In the third and final section of W.Elert’s chapter on freedom, he seeks to show what such freedom looks like when it shows up within the parameters of the old creation. [For Elert’s full text check this url: <>] That is not so easy to do, since Christian freedom too participates in the “already, but not yet” of the new creation flowing from Christ’s Easter victory. It too is “sub cruce tecta,” hidden under the crosses Christians bear, yet genuinely present and operative under what may look like the opposite. Elert sketches it under the rubrics of “believed” freedom and “lived” freedom–“geglaubte Freiheit–gelebte Freiheit.”

Believed freedom arises from trusting Christ’s promise, his very words “If the Son of God make you free, you are free all the way.” But that only works when you trust it. Trusting bonds you to the freedom. Non-trusters remain in bondage. And when you do believe it, trust it, you get the chutzpah to live it, to act as though it really is true for you.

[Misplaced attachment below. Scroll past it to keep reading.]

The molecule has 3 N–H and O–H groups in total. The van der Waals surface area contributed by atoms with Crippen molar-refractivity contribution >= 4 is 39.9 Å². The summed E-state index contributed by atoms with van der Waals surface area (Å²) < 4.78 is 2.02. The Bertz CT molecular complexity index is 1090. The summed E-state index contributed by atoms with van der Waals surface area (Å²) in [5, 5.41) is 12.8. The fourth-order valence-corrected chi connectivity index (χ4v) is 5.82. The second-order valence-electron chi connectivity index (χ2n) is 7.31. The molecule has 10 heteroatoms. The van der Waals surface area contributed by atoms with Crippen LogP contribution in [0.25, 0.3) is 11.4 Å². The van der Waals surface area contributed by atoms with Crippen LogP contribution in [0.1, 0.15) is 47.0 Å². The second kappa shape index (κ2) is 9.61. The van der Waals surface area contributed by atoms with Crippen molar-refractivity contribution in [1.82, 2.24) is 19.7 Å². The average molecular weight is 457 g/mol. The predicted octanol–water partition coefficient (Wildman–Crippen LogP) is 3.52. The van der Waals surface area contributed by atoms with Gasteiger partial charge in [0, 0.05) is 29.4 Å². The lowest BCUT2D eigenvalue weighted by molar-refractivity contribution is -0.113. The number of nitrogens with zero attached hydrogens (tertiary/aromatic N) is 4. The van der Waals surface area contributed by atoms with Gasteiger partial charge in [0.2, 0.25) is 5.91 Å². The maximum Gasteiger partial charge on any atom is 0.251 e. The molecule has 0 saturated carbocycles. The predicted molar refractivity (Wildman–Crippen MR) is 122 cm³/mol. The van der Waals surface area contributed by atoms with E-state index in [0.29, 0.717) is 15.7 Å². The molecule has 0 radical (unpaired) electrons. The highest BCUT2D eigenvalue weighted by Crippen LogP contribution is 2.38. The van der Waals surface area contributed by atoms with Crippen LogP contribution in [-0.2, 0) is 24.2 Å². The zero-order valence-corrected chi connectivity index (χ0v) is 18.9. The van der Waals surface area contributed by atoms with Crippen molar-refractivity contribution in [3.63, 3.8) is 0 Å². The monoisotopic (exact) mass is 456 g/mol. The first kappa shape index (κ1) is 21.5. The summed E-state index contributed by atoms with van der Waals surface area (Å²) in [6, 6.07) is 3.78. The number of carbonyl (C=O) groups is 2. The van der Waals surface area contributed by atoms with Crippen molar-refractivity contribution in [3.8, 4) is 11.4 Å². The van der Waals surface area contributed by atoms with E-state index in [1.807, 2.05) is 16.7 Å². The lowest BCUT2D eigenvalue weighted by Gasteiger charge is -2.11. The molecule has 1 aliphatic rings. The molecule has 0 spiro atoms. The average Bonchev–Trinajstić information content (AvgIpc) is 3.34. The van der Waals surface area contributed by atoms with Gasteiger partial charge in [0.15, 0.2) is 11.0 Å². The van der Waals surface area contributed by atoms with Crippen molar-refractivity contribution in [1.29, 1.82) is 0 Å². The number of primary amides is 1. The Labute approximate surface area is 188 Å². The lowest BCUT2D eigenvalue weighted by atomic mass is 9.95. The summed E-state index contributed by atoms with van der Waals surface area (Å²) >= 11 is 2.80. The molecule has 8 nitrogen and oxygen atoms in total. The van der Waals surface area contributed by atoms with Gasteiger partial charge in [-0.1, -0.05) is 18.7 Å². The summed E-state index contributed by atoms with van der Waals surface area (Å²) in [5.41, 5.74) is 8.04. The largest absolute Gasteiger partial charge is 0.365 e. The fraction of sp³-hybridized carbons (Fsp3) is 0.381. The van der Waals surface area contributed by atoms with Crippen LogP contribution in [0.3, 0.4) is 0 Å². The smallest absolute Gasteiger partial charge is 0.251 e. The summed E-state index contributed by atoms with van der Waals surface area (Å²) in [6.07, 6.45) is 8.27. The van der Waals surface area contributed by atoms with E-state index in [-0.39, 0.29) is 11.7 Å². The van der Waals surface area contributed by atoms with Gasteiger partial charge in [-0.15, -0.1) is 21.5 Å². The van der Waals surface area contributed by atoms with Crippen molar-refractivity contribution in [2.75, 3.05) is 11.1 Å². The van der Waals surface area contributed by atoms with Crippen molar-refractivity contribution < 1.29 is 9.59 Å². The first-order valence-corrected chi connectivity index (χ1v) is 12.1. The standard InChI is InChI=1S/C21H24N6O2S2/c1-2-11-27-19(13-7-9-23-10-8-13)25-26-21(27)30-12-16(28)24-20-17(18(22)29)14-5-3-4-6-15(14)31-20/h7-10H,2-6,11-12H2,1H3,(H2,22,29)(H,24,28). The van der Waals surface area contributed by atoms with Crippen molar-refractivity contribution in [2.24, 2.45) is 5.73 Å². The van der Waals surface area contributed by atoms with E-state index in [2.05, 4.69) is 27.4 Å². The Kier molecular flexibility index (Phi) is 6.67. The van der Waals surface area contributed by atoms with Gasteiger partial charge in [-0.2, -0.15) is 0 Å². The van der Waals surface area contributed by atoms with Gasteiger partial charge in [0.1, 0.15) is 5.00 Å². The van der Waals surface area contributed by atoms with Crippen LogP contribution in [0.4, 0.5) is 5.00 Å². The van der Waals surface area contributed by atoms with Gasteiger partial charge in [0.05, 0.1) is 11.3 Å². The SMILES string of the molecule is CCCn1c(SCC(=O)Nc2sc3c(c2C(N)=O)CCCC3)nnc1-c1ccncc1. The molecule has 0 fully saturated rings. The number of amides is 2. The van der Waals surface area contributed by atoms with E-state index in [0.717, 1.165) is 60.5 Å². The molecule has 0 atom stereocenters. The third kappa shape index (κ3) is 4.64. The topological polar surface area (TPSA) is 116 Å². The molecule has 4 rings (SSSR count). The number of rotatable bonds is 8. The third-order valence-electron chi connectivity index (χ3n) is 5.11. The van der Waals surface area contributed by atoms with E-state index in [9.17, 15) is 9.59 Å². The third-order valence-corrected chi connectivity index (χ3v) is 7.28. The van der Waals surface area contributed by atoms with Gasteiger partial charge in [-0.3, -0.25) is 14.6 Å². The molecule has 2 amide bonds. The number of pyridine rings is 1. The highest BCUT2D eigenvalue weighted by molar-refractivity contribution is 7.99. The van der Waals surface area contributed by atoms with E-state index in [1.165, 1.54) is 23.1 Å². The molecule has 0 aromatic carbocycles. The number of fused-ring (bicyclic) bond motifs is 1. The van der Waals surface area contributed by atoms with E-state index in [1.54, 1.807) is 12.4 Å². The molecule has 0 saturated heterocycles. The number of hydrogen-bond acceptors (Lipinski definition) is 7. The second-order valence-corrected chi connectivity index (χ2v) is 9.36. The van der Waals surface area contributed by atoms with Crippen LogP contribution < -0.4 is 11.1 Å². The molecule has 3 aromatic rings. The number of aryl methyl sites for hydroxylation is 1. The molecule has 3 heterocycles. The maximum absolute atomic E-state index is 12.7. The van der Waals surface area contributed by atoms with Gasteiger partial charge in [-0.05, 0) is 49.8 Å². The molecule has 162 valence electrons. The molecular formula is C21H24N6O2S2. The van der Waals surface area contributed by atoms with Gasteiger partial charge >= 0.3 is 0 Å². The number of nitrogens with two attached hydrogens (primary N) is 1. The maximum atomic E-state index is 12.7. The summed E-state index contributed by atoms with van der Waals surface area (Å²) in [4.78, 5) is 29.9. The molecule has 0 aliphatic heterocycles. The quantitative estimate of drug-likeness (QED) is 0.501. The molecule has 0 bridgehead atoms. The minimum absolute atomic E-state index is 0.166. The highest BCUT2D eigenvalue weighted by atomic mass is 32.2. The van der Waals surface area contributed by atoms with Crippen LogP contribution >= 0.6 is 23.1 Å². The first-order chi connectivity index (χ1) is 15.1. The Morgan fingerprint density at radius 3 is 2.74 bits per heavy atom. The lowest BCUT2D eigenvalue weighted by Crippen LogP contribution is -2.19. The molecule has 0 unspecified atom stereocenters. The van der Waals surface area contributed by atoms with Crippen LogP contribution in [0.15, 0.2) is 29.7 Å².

One NT example of such believed and then lived freedom is Paul and Silas in prison in Philippi in Acts 16. Their feet are in stocks in the innermost cell, and what are they doing? Praying and singing hymns, and the prisoners are listening to them–at midnight! What could be more bizarre? But this is just the overture to this freedom tale. Now comes an earthquake that crumbles the prison walls and loosens the chains of the prisoners. Awakened by the temblor, the jailer sees his life ruined and draws his sword to end it all. Paul stops him with a shout. Relative calm returns. They stay up the rest of the night talking about the Easter Lord. The jailer and his entourage “rejoice” to get bonded to this same Lord. When daylight arrives flunkies from city hall come hat in hand: “Oops, our mistake. Please leave quietly so no one notices.” Paul gets his dander up: “No way, the top brass put us here. They’ll have to come and eat crow, or we won’t go!” Talk about chutzpah!